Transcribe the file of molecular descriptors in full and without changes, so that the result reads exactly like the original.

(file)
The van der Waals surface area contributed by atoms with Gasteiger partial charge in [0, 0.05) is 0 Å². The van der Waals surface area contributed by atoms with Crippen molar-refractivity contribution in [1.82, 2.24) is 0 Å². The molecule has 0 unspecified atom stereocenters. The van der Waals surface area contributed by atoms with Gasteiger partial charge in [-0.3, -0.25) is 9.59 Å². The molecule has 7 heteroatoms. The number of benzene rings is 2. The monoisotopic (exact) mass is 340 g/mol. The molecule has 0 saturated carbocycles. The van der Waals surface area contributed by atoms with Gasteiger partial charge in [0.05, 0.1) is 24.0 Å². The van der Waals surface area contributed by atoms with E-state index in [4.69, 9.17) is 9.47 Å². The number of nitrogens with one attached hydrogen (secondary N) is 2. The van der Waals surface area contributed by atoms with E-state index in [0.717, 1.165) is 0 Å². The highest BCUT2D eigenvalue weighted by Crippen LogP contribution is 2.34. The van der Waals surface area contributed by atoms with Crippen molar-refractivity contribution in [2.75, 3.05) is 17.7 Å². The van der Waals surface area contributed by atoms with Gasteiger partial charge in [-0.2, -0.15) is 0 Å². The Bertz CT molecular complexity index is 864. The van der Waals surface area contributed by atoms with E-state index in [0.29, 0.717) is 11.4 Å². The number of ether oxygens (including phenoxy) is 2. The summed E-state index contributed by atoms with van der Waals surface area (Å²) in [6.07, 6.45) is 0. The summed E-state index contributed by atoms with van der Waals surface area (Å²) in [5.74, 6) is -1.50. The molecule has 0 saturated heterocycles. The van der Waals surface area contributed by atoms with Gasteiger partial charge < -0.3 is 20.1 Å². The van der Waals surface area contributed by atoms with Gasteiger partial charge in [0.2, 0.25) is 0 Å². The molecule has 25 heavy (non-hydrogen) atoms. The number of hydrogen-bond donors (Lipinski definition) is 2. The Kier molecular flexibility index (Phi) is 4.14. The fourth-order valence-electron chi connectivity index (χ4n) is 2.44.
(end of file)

The van der Waals surface area contributed by atoms with Gasteiger partial charge in [0, 0.05) is 0 Å². The van der Waals surface area contributed by atoms with Crippen molar-refractivity contribution in [1.82, 2.24) is 0 Å². The molecule has 0 unspecified atom stereocenters. The van der Waals surface area contributed by atoms with Gasteiger partial charge in [-0.3, -0.25) is 9.59 Å². The molecule has 7 heteroatoms. The number of benzene rings is 2. The monoisotopic (exact) mass is 340 g/mol. The molecule has 0 saturated carbocycles. The van der Waals surface area contributed by atoms with Gasteiger partial charge in [0.05, 0.1) is 24.0 Å². The van der Waals surface area contributed by atoms with E-state index in [4.69, 9.17) is 9.47 Å². The number of nitrogens with one attached hydrogen (secondary N) is 2. The van der Waals surface area contributed by atoms with E-state index in [0.717, 1.165) is 0 Å². The highest BCUT2D eigenvalue weighted by Crippen LogP contribution is 2.34. The van der Waals surface area contributed by atoms with Crippen molar-refractivity contribution in [2.75, 3.05) is 17.7 Å². The van der Waals surface area contributed by atoms with Gasteiger partial charge in [-0.2, -0.15) is 0 Å². The Bertz CT molecular complexity index is 864. The van der Waals surface area contributed by atoms with E-state index in [0.29, 0.717) is 11.4 Å². The number of ether oxygens (including phenoxy) is 2. The summed E-state index contributed by atoms with van der Waals surface area (Å²) in [6.07, 6.45) is 0. The summed E-state index contributed by atoms with van der Waals surface area (Å²) in [5.74, 6) is -1.50. The molecule has 0 saturated heterocycles. The van der Waals surface area contributed by atoms with Gasteiger partial charge < -0.3 is 20.1 Å². The van der Waals surface area contributed by atoms with Gasteiger partial charge in [0.2, 0.25) is 0 Å². The molecule has 25 heavy (non-hydrogen) atoms. The number of hydrogen-bond donors (Lipinski definition) is 2. The Kier molecular flexibility index (Phi) is 4.14. The fourth-order valence-electron chi connectivity index (χ4n) is 2.44.